We Are X director Stephen Kijak and subject Yoshiki at 2016 Sundance Film Festival

Work Culture

8 ways you can use Dropbox on your next film


Published on February 28, 2016

In the many conversations we’ve had with filmmakers, we’ve been amazed at just how many ways they’re using Dropbox. For people in a wide variety of roles, Dropbox is speeding up processes, simplifying collaboration, and getting the job done. So we’ve collected a few of the best ways filmmakers are using Dropbox—to help you keep production rolling.
  1. Screenwriting. Chances are each script takes a lot more writing than one page per minute of screen time. Maintaining order amidst the production notes and rewrites is crucial, and Dropbox can help. By keeping scripts in Dropbox, you can easily collaborate with co-writers, track edits, and collect notes.
  2. Development and financing. When it comes to filmmaking, time is most certainly money. Dropbox can help you streamline the road to principal photography. Share director’s statements, budget projections, and any other documents you need to secure funding with a simple link.
  3. Pre-production. Establishing a film’s visual tone before a single frame is shot is key to getting the aforementioned funding—and maintaining your crew’s sanity. Gather photos and drawings in Dropbox to create a clean, organized lookbook you can share with anyone.
  4. Casting. Finding the right person for the part doesn’t have to be a wild goose chase. Make the talent come to you by using our file requests feature. Use one to request headshots, for instance, and submissions will be automatically collected into a folder you can share with casting directors, agents, and producers.
  5. Production. With so many balls in the air on set, making sure everyone shows up when they need to can be a challenge. But with Dropbox, you can post schedules online and share a link. Need to update? Just resave the file, and the link will point to the updated schedule. It’s the quick, painless way to keep all of your cast and crew on the same page.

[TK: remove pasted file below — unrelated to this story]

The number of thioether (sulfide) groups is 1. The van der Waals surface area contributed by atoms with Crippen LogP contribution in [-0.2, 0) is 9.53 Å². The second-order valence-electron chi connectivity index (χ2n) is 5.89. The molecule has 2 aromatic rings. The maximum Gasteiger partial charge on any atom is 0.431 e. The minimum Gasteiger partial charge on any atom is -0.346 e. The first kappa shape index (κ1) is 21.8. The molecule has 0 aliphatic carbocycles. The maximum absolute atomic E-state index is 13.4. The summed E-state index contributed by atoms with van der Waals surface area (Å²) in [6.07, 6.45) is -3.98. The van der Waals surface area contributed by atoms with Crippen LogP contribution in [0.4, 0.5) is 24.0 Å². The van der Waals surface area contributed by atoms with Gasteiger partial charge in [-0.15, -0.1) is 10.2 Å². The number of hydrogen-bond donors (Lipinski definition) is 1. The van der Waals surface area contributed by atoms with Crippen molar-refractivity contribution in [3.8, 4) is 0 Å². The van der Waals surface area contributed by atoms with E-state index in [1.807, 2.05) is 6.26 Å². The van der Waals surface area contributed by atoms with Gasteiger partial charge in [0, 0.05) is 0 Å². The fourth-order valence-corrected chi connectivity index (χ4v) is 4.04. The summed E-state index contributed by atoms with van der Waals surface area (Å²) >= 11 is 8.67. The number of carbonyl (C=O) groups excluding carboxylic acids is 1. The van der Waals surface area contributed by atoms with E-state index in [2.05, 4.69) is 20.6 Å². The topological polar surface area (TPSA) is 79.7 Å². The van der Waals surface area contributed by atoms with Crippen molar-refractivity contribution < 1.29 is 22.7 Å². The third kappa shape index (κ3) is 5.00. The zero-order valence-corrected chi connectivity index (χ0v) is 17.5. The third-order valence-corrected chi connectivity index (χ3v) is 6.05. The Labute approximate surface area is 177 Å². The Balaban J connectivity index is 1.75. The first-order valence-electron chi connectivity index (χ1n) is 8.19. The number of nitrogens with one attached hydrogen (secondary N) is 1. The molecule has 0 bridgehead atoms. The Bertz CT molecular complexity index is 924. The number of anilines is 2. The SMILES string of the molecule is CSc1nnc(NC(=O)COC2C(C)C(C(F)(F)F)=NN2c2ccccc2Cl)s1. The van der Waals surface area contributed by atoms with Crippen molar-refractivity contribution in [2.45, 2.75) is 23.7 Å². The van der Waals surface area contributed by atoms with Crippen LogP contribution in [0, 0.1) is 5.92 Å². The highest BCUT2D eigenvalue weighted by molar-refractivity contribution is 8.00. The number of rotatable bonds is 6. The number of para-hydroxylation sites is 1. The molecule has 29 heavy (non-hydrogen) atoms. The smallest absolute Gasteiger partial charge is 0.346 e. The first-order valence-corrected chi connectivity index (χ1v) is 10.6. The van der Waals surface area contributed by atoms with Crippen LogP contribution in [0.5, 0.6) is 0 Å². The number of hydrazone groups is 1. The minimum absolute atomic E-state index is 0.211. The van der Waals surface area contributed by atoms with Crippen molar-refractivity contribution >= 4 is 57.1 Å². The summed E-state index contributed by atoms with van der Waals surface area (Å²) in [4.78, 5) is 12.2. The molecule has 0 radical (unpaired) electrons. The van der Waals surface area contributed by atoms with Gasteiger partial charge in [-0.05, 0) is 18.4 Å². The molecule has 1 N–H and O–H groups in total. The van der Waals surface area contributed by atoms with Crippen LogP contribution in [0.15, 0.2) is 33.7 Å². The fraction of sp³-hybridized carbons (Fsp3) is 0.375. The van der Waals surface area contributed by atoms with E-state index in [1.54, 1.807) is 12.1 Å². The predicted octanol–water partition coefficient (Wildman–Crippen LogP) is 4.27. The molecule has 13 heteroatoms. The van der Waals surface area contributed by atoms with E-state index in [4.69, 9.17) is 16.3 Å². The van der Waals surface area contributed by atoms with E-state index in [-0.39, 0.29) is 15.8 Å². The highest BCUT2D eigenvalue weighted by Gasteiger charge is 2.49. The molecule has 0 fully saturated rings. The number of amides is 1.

6. Post-production. As you head into post, bring Dropbox along with you. Composers, editors, and directors can work together once shooting wraps to bring the final cut across the finish line. And the best part is that Dropbox lets them collaborate from anywhere, be it an edit bay in LA, a recording studio in New York, or a cafe in Berlin.
  7. Exhibition and distribution. When all you want is to send someone a clip, the last thing you want to do is play tech support. So when it’s time to send out trailers, scene previews, and interviews, put them in Dropbox and send out shared links. Recipients can preview videos in any browser—no downloads, no special software, and no Dropbox account needed.
  8. Marketing. Get the word out with ease, from theater run to home video release to awards season. With Dropbox, you can keep promotional materials, press kits, and stills all in one central place. And when you’re on the go, view and share everything from your phone.
With so many ways to use Dropbox, it’s no wonder that it’s become essential for filmmakers like director Matthew Heineman. “There’s no way I’d be able to make films like I do without Dropbox,” says Heineman, who’s up for an Oscar for his documentary Cartel Land. “I don’t have fancy servers. I don’t have fancy FTP sites. I do everything through Dropbox.” Looking to do everything through Dropbox yourself? Keep these tips for reference, or share them with a colleague—download your copy of How to give Dropbox a role in your next film.